The Thompson’s wrote up several sales over the weekend, including a carved American black duck decoy signed E. Owen, Cape Cod; an original 1858 Provincetown map from the large wall or roller map titled “Map of The Counties of Barnstable, Dukes and Nantucket Massachusetts” by Henry F. Walling, published by D.R. Smith & Co.; plus an 1890s photograph of a man showing a ship model to a young boy; and an old hand painted bicycle sign from the 1930s warning “Watch Out For Bikes.”
Among the largest items shown was a Federal slant front secretary desk measuring 37 by 20 by 86 inches offered by William and Ann Nickerson. It was a stunning piece, circa 1790, with a glazed top surmounted by a scrolled pediment. The three-piece desk featured French feet, chip carving along the lower part of the case and line inlay around the lid, the drawers, slides and the cornice. The Nickersons also offered an American Hepplewhite tavern table in pine and cherry, circa 1780, and sold a canted and dovetailed American sea chest in pine, circa 1800, featuring a painting of the whale ship Hero on the lid by Cape Cod artist R. E. Nickerson (1927-1999).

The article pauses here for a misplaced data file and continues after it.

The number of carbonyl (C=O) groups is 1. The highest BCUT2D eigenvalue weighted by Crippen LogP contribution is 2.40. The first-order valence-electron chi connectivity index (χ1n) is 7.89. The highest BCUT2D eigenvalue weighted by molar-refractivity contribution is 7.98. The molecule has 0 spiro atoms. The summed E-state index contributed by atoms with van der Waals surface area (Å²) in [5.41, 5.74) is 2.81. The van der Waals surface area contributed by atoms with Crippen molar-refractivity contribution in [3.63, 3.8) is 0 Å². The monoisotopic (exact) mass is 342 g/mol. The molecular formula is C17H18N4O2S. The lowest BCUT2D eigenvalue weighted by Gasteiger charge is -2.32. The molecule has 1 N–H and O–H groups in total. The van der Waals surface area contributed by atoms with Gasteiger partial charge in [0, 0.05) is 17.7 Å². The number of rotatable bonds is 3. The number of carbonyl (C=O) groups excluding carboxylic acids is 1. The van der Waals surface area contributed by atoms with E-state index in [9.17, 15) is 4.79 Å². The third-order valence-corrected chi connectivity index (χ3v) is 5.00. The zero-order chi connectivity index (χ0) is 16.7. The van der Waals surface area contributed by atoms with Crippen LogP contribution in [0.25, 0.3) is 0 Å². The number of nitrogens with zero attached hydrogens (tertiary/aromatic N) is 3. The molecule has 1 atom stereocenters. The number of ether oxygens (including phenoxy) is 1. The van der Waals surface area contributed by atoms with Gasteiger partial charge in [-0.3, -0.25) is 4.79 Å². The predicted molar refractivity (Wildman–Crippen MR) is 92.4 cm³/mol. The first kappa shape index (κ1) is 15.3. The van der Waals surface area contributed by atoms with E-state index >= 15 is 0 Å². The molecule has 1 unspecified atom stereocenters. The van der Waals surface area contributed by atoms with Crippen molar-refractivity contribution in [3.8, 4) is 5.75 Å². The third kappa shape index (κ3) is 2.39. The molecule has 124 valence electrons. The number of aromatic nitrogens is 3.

Marie Forjan of Marie’s Memories had a Victorian 14K gold mourning woven hair cross pendant with a design featuring tightly woven hair set in a 14K gold cross. The gold work was detailed with scrollwork, leaves and molded detail on the back, and the cross measured 1-3/16 inches wide by 1¾ inches tall, including the bale. Also in Forjan’s virtual booth was a Danecraft sterling silver lotus or water lily necklace, its design featuring a series of cast lotus flowers connected by ridged links. Forjan sold an EAPG spooner in the grasshopper pattern by Riverside Glass. The design featured three molded grasshoppers down the side with flowers in basket below ending in three molded feet. The piece measured 3½ inches wide by 5-1/8 inches tall.
Jacobson himself is a Duxbury, Mass., dealer, 15 miles over the bridge, doing business as CapeDux Antiques. He specializes in folk art and nautical and local signs from old businesses. “Like everybody else, a dealer is born from a collector who just found something better for that spot on the wall, takes the old one down and sells it,” said Jacobson when asked how long he’s been in business. “Twenty years.”
One of the items he was willing to part with this time was a circa 1910 Quincy, Mass., trade sign for “Henry L. Kincaide And Co., Auctioneers, Telephone Conn(ection) Quincy.” Kincaide founded Kincaide Furniture Co. on Hancock Street in Quincy in 1892. In the early years of company operation, he operated an auction business from the same building. Kincaide became a major Quincy retail business and Kincaide himself later served in Congress until his death in 1929. The sign, all original with multiple old tack holes, was 30½ inches high by 15¾ inches wide.
Another item in Jacobson’s inventory was a late Nineteenth Century antique folk art bench with circa 1930s painted seat showing a view of Duxbury, Mass., looking west from Powder Point Bridge. Untouched, it was 30 inches long by 10 inches deep by 19 inches high.